I was raised in a watered-down Catholicism and I sympathized with Buddhism in my youth. I returned to Catholicism at the age of fifty (five years ago... so now you know how old I am!). If you want to know more about my conversion, read my Witness to Communion and Liberation.
I'm a figurative artist and a restorer of antiques. I can translate from English into Italian. I like to write in both languages, but I must apologize for possible errors in English.
I wrote a book based on the Spiritual Exercises of St. Ignatius of Loyola and, if this is God's desire, it will get published one day. The Exercises consist of imagining oneself in ancient Palestine as one of Jesus' followers. I was fascinated by this idea, and that's how "On the Road to Jerusalem" was born. The book is made up of two different stories which intertwine, forming a narrative fabric. The discourse runs smoothly from the spiritual journey of a first century Jewish woman named Anya, to my own spiritual journey. Anya is an imaginary character and her story is told in the third person. She leaves her husband and her son to follow Jesus, but she lives a conflict between her emotional attachment to her family and her longing for a spiritual dimension. She finds comfort in her friendship with Mary Magdalene, Simon Peter, Andrew and James. She witness many miracles and is struck by the magnetic force of Jesus' message.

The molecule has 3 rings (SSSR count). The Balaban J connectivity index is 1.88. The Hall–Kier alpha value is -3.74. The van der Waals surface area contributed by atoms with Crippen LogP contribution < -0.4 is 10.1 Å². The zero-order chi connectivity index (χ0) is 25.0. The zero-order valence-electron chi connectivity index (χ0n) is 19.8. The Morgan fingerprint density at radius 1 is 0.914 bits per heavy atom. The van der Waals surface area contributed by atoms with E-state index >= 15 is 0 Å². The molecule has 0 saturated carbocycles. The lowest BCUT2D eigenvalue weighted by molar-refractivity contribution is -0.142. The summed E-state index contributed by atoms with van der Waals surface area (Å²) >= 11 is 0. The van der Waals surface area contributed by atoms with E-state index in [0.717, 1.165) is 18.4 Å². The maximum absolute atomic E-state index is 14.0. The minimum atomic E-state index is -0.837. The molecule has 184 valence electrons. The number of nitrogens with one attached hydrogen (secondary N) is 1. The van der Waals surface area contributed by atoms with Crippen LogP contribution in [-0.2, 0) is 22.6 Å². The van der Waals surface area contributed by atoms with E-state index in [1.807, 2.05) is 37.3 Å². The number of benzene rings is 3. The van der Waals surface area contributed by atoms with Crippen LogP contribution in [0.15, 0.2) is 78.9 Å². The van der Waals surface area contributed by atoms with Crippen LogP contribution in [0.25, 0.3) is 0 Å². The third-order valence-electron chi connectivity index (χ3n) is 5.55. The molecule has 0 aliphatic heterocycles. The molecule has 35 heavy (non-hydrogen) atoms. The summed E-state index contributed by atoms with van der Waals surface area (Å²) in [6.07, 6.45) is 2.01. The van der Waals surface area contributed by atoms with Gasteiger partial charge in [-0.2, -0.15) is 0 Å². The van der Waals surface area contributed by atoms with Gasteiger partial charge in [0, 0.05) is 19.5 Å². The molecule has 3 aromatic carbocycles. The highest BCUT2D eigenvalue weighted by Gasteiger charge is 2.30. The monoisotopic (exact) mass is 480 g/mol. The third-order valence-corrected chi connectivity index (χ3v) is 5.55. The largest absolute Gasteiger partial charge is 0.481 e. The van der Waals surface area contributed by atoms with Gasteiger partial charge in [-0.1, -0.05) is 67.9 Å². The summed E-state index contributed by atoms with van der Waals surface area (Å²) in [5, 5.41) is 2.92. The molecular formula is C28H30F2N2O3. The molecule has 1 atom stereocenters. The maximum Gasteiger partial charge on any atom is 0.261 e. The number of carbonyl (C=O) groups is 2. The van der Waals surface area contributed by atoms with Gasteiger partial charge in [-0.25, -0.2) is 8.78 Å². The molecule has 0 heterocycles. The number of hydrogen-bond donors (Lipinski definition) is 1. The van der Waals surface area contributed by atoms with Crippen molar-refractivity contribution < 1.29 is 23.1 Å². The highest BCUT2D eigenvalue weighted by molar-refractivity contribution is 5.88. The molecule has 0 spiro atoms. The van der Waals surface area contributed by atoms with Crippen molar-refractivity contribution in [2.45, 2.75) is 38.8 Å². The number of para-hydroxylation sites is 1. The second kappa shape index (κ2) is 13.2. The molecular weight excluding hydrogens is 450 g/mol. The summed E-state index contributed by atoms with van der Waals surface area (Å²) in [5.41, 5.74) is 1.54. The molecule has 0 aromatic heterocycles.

Each Gospel account is seen through Anya's eyes and is followed by memories of my life as an Agnostic. While Anya's story is told in a rather poetic style, the main characteristic of my narrating voice as a twentieth century woman is my sincerity. Writing in the first person, I share compelling reflections about my past and my newborn faith, so that the reader may feel the deep impact that the presence of Jesus has on my life.
The second theme of my personal story is my relationship with my husband and son. Our passionate discussions reflect many well known objections to the faith. My son often paraphrases modern hard-core atheists, presenting me with the opportunity to refute them.
But let's go back to a more frivolous subject, such as my taste in movies and books. Well, I became fond of most of them when I wasn't a believer, so you might desagree with me. But what can I say, my taste hasn't changed and I still like them!
My favorite movies:
- The Castle (Franz Kafka)
- Chronicle of a Death Foretold (Gabriel Garcia Marquez)
- Disgrace (J. M. Coetzee)
- The Religious Sense (Luigi Giussani)
- A Marginal Jew (Vol.1 - John P. Meyer)
- The Lord (Romano Guardini).